UTech pledges to break down digital poverty
Nadisha Hunter, Sunday Gleaner Writer
THE UNIVERSITY of Technology (UTech) has pledged to tackle digital poverty in Jamaica as its next task to improve the education standard in society.
Outgoing chancellor for the UTech, Lord William Morris of Handsworth, said the scourge of digital poverty continued to affect several communities, and the university owed it to society to address the growing problem.
"As a country struggling for economic growth, we cannot accept a situation where thousands of our children have no access to computer and very little knowledge of the Internet and its capacity for the development, growth and expansion of the human spirit. That, for us, is a no acceptable position," he said while giving his address at the annual graduation ceremony for UTech at the National Arena yesterday.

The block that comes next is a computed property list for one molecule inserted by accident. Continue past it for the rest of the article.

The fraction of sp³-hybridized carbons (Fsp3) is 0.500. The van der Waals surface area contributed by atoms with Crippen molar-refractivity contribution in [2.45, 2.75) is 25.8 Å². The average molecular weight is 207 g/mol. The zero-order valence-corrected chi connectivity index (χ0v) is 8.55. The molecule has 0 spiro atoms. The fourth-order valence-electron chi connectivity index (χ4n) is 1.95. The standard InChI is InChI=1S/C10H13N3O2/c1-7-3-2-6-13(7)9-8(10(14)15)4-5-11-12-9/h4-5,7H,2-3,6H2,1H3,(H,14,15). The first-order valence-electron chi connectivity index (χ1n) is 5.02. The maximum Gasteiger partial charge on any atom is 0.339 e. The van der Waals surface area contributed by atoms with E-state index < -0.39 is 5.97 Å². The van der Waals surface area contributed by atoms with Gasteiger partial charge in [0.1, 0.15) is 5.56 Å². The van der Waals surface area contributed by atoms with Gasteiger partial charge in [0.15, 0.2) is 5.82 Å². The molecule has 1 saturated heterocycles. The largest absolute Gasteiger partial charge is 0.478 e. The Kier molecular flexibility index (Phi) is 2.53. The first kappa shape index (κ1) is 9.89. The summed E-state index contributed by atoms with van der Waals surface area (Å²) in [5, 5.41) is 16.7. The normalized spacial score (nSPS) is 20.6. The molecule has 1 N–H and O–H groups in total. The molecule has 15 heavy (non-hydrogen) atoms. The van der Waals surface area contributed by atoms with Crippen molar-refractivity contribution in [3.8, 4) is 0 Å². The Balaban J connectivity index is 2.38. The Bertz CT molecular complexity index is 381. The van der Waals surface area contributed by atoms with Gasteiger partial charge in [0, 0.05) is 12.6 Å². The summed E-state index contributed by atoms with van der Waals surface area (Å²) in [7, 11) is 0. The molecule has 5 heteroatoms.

He expressed confidence that the president of the institution would follow through with his commitment and introduce proposals to deal with the growing problem.
"I believe that we should start with a national survey of our schools to identify the area and nature of the problem, to be followed by the solution-based stakeholder discussion," Morris explained.
He called on university students and company personnel to dedicate time to facilitate the training of persons who had not been exposed to the Internet.
He congratulated the graduating class for their successes, but urged them to play their part in addressing social and economic challenges that were plaguing the society.
During the ceremony, Jamaica consul general to New York, Geneive Brown Metzger; general manager of Jamaica National Building Society, Earl Jarrett; and Douglas Orane, chairman and chief executive officer of GraceKennedy Ltd, were conferred with honorary degrees for their outstanding contribution to Jamaica. They were awarded with the Doctor of Laws honoris causa.